He observed that probability assessments by humans differ from the calculable risks in nature and science. He believed our personal probabilities are what we think they are, not those predetermined by unseen natural forces. Similarly, to Keynes, and to proponents of personal probabilities, the value of a stock is what a group of sometimes irrational speculators is willing to pay for it. Kenneth Arrow went on to enshrine this valuation theory in his revolutionary model of security prices.
A contemporary of Keynes, the investor Bernard Baruch, is reputed to have quipped that “if economists are so smart, why aren’t they rich?” When Keynes died, his net worth, mostly from his investments, was about $30 million in today’s dollars.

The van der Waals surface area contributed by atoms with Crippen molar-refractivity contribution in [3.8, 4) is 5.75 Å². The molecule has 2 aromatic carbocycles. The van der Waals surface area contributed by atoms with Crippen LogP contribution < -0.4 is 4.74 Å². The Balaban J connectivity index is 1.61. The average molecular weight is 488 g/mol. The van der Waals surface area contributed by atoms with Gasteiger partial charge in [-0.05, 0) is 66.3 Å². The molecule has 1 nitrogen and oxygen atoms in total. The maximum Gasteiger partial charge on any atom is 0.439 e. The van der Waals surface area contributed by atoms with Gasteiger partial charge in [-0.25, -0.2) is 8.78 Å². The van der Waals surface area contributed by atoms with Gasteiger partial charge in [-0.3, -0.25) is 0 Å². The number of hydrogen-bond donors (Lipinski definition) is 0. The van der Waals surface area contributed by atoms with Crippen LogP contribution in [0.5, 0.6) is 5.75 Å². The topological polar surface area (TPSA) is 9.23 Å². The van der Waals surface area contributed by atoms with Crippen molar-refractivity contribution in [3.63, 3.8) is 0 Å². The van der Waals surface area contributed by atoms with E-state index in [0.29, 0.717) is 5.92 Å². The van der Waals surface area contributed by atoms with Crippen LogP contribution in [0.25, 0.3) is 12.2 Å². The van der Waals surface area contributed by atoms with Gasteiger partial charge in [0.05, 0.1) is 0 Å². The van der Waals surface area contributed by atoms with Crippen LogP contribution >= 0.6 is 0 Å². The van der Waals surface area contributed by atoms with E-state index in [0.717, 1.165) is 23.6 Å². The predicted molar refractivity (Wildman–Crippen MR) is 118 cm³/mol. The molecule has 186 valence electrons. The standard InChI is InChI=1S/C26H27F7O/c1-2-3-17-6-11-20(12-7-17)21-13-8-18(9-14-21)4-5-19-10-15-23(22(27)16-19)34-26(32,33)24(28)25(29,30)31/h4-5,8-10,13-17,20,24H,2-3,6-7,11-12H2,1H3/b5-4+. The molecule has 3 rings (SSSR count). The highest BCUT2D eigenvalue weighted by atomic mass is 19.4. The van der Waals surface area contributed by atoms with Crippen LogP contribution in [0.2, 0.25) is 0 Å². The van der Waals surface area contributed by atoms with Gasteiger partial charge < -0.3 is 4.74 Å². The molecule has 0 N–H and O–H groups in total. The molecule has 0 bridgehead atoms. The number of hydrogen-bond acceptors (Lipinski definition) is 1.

Warren Buffett, the billionaire chairman of Berkshire Hathaway Inc., modeled his “value investing” after Keynes’s investment strategy, and once said the economist’s “brilliance as a practicing investor matched his brilliance in thought.”When Keynes died, the Financial Times reported: “Some surprise has been expressed about the large fortune left by Lord Keynes, yet he was one of the few economists with the practical ability to make money.”